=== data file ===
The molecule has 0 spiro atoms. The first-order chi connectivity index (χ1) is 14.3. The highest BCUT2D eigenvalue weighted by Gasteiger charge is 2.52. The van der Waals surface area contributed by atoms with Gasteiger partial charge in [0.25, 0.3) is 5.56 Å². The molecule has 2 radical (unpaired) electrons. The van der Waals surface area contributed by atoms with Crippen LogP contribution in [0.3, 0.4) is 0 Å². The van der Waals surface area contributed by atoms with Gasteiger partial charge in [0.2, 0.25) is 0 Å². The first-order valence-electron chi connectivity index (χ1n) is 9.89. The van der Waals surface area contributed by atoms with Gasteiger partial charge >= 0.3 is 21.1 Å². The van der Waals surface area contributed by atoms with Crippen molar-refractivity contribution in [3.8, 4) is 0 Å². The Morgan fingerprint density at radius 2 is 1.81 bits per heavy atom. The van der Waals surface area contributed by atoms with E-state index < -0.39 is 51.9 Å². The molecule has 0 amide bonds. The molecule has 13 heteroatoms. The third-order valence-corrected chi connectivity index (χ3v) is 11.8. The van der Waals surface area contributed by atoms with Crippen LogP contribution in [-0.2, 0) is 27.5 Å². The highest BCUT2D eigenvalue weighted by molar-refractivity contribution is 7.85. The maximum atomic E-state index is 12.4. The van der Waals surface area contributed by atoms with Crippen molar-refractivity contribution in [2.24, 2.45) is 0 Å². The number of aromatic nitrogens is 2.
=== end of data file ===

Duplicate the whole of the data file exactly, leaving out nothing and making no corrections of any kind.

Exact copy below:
The molecule has 0 spiro atoms. The first-order chi connectivity index (χ1) is 14.3. The highest BCUT2D eigenvalue weighted by Gasteiger charge is 2.52. The van der Waals surface area contributed by atoms with Gasteiger partial charge in [0.25, 0.3) is 5.56 Å². The molecule has 2 radical (unpaired) electrons. The van der Waals surface area contributed by atoms with Crippen LogP contribution in [0.3, 0.4) is 0 Å². The van der Waals surface area contributed by atoms with Gasteiger partial charge in [0.2, 0.25) is 0 Å². The first-order valence-electron chi connectivity index (χ1n) is 9.89. The van der Waals surface area contributed by atoms with Gasteiger partial charge >= 0.3 is 21.1 Å². The van der Waals surface area contributed by atoms with Crippen molar-refractivity contribution in [3.8, 4) is 0 Å². The Morgan fingerprint density at radius 2 is 1.81 bits per heavy atom. The van der Waals surface area contributed by atoms with E-state index < -0.39 is 51.9 Å². The molecule has 0 amide bonds. The molecule has 13 heteroatoms. The third-order valence-corrected chi connectivity index (χ3v) is 11.8. The van der Waals surface area contributed by atoms with Crippen LogP contribution in [-0.2, 0) is 27.5 Å². The highest BCUT2D eigenvalue weighted by molar-refractivity contribution is 7.85. The maximum atomic E-state index is 12.4. The van der Waals surface area contributed by atoms with Crippen molar-refractivity contribution in [2.24, 2.45) is 0 Å². The number of aromatic nitrogens is 2.